SAN FERNANDO — Grammy-winning rapper Stanley "Flesh-N-Bone" Howse has reached a deal with prosecutors under which he will avoid jail for allegedly beating up a Chatsworth neighbor over complaints of loud music.
In exchange for no-contest pleas to charges of assault and possessing illegal fireworks, prosecutors offered to drop terrorist-threat and weapons charges against Howse and his brother-in-law, Jamar Tarik Cole, according to both sides.
They agreed to a sentence of three years' probation, said Alan Baum, Howse's lawyer.
Deputy Dist. Atty. Robert Foltz confirmed the deal but would not comment on the sentence, saying that was "up to the court."
Howse and Cole are expected to enter pleas on Friday in San Fernando Superior Court. Baum said the deal is fair because the rapper was provoked by his neighbor and Howse has turned over a new leaf.
Probation will allow him to "get on with his life and put this case behind him," Baum said.
Not so happy is Stephen J. Gambino, the 64-year-old neighbor whom prosecutors say Howse and Cole beat and kicked when he confronted Howse for playing rap music so loud it shook his windows.
"Both my client and I are disappointed, especially since [Howse] was on probation at the time these crimes were committed. It doesn't seem like it's much of a deterrent to him to give him probation," said Barry Mitidiere, who is representing Gambino in a civil suit against Howse, when told of the deal on Tuesday.
Howse was on probation for misdemeanor spousal-abuse charges when he was arrested on the more recent charges last summer.
Baum blamed the rapper's criminal arrests on alcohol abuse and said Howse has since reformed, entering a treatment program in July and donating time and money to children's charities. One of the conditions of Howse's probation is that he continue alcoholism counseling, Baum said.
Sudden stardom led Howse, 24 and a founding member of the rap group Bone Thugs-N-Harmony, to drink brandy and 40-ounce bottles of malt liquor every day, Baum said.
"Stanley Howse is a wonderful, sensitive, intelligent young man. I mean, he's a beautiful person, and alcohol was making it impossible for him to be himself," Baum said. "If he'd been sober, none of this would have happened."
He was drunk in the early hours last July 4 when he and Cole were arrested at Howse's rented home on Lassen Street after neighbors complained of gunshots, Baum said. The two men were charged with possessing weapons and explosives--a homemade device investigators said was 270 times more powerful than a typical firecracker--and recklessly firing a shotgun.
They were released on bail, but Howse was rearrested on charges of making terrorist threats after prosecutors said he climbed onto his roof and yelled profanities and threatened Gambino.
"I'm going to buy your house and bury you in the backyard," Howse allegedly yelled. "I'll kill you, your wife and your whole family."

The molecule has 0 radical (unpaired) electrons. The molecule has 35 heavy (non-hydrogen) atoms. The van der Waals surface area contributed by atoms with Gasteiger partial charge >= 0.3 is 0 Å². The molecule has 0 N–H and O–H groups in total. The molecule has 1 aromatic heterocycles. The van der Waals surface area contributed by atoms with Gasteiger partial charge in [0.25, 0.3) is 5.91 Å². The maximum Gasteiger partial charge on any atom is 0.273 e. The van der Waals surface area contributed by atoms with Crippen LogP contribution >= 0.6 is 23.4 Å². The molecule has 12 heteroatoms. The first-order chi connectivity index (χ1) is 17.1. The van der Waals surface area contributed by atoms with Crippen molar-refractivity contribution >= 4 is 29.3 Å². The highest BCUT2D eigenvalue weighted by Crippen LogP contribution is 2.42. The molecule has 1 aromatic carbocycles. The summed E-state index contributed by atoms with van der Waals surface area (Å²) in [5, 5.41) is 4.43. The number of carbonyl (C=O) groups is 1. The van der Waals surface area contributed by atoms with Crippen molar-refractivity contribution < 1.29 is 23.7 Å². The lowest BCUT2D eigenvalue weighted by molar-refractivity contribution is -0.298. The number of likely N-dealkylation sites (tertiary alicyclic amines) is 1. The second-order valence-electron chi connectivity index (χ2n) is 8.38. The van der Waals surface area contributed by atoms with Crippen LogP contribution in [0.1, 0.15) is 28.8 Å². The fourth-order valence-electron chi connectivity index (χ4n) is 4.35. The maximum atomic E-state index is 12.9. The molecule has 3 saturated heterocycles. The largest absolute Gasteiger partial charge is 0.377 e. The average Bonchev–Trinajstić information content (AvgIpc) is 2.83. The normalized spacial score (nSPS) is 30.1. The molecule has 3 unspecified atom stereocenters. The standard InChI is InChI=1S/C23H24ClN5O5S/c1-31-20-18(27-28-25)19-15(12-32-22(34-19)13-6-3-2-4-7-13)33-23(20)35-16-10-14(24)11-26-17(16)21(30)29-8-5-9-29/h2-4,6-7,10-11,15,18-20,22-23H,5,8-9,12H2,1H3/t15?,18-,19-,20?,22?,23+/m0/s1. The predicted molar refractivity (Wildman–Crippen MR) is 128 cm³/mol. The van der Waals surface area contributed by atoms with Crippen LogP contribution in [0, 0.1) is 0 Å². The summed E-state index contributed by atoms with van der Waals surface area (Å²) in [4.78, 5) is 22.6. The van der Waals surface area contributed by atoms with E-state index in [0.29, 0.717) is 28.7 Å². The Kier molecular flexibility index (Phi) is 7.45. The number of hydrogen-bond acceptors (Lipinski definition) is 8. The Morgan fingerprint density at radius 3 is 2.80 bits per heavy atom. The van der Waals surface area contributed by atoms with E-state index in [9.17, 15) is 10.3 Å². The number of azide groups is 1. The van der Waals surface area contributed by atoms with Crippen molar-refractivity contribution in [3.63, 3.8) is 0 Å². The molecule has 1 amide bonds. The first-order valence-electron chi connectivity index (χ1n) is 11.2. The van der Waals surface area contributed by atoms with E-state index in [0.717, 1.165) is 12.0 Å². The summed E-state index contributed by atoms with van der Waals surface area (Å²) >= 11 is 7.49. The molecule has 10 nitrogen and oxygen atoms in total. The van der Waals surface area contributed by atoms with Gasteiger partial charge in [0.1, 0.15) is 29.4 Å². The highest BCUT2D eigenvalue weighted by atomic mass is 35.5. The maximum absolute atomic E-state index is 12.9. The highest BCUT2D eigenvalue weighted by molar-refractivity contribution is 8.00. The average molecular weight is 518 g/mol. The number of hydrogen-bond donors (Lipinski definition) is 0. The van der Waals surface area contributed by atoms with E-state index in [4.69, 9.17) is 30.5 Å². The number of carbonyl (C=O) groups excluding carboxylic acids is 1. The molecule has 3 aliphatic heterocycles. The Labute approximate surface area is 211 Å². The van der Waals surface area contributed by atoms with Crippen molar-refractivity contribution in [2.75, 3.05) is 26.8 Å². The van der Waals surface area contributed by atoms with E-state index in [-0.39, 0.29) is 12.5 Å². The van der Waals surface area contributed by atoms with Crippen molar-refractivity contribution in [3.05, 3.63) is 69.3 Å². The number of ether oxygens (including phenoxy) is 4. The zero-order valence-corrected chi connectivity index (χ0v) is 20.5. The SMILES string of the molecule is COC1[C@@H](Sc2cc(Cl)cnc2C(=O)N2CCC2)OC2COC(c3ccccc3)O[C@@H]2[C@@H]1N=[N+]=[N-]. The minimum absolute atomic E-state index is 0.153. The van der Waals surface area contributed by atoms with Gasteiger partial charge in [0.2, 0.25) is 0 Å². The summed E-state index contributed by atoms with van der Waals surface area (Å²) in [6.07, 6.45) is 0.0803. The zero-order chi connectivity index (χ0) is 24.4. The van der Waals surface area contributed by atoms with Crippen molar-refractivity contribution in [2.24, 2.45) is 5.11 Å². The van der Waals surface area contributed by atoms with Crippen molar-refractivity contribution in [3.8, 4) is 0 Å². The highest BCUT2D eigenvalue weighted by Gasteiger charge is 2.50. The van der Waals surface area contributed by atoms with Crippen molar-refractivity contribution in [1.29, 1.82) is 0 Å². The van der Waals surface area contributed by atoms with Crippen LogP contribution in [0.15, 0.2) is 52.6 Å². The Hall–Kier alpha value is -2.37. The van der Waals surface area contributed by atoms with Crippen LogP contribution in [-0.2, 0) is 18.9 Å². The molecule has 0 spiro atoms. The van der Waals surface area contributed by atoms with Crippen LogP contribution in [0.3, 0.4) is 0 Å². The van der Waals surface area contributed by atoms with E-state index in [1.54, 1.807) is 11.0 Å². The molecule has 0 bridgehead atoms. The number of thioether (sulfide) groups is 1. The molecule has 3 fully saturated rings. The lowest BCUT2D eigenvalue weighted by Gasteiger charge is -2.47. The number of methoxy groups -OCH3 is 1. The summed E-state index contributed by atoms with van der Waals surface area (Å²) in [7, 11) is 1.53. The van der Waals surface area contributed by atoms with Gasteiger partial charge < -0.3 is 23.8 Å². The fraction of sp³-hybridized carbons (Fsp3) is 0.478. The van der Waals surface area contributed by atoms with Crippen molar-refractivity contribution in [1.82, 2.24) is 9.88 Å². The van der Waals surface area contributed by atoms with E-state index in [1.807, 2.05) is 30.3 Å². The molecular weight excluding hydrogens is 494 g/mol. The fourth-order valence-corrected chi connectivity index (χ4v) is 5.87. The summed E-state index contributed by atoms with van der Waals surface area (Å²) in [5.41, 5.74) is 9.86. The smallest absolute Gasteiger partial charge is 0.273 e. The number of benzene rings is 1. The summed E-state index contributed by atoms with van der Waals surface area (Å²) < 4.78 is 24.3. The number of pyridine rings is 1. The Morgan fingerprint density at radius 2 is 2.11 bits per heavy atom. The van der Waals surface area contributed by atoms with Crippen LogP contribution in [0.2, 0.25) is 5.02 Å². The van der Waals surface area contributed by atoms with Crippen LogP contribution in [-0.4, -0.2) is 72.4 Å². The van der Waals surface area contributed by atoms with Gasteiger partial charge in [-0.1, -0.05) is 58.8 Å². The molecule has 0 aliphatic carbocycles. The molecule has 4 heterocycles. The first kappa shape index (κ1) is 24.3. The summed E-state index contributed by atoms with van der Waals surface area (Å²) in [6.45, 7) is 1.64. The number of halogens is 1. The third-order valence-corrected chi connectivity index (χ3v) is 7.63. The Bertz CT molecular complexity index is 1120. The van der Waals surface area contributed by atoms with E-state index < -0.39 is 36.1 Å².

He was also accused of beating Gambino on June 25 after the older man walked over to Howse's home to complain about loud music. But Baum said Gambino had been warned to stay off the property on a previous occasion. Also, Baum alleged, Gambino provoked the attack.
"He stormed into the backyard and started screaming and yelling," Baum said. "He wouldn't leave and they threw him off the property. He shouldn't have gone over there, but they overreacted."
The arrests marked the escalation of already tense relations between Howse and his neighbors. The rapper, his wife, children and bodyguards moved into the $600,000 Hacienda-style house last April. Complaints of loud music soon followed. While in jail on the most recent charges, Howse moved out of the Chatsworth house to appease Gambino, Baum said. Gambino's lawyer, Mitidiere, said he filed suit against Howse about three months ago.
Mitidiere said the beating left Gambino with permanent jaw damage and hearing and vision problems. And after Howse yelled death threats from his roof, Gambino's wife was afraid to live in her house and stayed with friends and relatives until Howse moved out, Mitidiere said.
The Gambinos are asking for more than $1 million in damages. Howse has filed a countersuit claiming Gambino caused him emotional distress, Mitidiere said. A settlement in the civil matter, he said, is nowhere in sight.
Howse's music blends urban hip-hop with harmonies reminiscent of the late Marvin Gaye. He and the other four members of the rap group were raised in poverty and are said to have practiced harmonies while selling crack cocaine on the street corners of Cleveland. They moved to Los Angeles in 1993 with the hope of launching a music career.
After auditioning with the late rapper Eric "Easy-E" Wright, the group was signed to his label, Ruthless Records.
The group's single "Tha Crossroads" won a Grammy last year for best rap performance by a duo or group. Last week, the group was honored as rap group of the year during the American Music Awards, Baum said.